This now brings me to the second author that I want to consider, who is the philosopher of science Michael Weisberg. Weisberg goes further than most authors by even elevating the periodic table to the status of a scientific theory.5 Weisberg is impressed by Mendeleev’s predictions because he believes that Mendeleev had no empirical knowledge that there were any empty slots to be filled in the periodic table. He thus concludes that Mendeleev was acting as a theorist. For what it’s worth I believe that Weisberg has it backwards.
It was entirely on empirical grounds that Mendeleev left spaces in his periodic table. If one considers Mendeleev’s tables of 1869 and 1871, (Figure 2), it is clear that a large gap in values of atomic weights occurs between zinc (65) and arsenic (75). The necessity to create one, or maybe two, empty spaces is made clearer if one considers the second dimension of the periodic table, namely chemical similarities as summarized in vertical groups of elements. Mendeleev could not simply have moved arsenic and selenium to the left in order to avoid an empty space in the table. To do so would have resulted in destroying the vertical analogies between arsenic and phosphorus and also between selenium and sulfur among others.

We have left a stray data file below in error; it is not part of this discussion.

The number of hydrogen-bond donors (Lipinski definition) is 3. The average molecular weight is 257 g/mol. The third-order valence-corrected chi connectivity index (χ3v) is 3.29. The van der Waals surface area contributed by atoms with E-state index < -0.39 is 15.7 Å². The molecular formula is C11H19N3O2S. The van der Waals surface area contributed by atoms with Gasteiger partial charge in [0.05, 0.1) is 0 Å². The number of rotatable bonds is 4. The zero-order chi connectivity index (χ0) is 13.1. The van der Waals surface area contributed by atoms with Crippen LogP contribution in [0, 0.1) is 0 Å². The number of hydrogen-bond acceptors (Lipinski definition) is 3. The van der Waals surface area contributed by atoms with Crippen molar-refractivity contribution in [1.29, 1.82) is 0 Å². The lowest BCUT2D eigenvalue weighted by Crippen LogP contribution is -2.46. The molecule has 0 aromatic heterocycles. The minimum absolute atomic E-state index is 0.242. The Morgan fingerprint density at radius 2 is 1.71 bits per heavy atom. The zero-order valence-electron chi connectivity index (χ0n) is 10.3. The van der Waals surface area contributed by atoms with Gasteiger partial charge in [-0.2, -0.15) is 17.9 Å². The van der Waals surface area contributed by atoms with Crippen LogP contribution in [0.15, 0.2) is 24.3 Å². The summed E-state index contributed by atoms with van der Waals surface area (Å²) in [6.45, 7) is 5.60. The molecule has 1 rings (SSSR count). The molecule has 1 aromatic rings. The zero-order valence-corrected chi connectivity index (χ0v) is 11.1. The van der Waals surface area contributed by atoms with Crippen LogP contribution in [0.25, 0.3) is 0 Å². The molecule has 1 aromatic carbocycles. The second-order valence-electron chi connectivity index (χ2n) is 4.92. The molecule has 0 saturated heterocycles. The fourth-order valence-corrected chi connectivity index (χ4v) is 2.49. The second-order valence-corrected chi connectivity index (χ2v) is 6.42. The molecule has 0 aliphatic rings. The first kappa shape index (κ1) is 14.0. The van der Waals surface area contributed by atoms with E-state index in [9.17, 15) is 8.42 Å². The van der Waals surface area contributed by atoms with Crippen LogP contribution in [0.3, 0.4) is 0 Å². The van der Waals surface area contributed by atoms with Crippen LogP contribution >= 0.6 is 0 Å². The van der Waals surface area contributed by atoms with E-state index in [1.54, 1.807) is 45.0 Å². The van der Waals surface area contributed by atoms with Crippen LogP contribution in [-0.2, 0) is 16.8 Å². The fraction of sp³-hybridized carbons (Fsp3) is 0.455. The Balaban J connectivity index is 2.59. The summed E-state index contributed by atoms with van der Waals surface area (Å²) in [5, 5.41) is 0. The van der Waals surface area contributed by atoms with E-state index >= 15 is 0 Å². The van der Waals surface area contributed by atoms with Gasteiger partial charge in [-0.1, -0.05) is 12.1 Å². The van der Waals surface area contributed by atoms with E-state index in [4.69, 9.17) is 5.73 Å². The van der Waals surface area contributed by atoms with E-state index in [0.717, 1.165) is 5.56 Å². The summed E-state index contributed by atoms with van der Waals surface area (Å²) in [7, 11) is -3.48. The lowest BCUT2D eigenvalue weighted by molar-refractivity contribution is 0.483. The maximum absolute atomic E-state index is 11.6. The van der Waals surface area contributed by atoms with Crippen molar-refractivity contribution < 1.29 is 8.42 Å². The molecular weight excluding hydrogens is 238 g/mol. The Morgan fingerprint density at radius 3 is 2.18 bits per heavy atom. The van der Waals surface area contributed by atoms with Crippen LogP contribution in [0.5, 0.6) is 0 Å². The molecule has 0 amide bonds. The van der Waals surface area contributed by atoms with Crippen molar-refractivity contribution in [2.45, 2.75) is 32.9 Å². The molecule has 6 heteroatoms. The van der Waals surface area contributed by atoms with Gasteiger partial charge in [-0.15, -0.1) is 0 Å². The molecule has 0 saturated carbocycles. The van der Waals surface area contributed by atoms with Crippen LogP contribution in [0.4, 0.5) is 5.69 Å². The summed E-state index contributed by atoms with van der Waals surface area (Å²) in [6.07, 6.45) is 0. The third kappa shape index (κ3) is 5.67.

Weisberg also appeals to the trends in the formulas of the highest oxides and the fact that they range from R2O to R2O7, where R is taken to be any element, as one traverses any horizontal row of the periodic table. Weisberg claims that these trends were explained by Mendeleev’s periodic law and that they would have otherwise remained mysterious. Unfortunately this is not the case since formulas or the trends in these formulas were not rendered any less mysterious by being subsumed under the claimed periodic law. There is nothing explanatory in the periodic law as expressed by Mendeleev. It might be more accurate to say that the periodic law is consistent with the pattern of oxide formulas but not that it provides any kind of explanation for that pattern. How then, we must ask Weisberg, is the periodic table supposed to be functioning as an explanatory theory?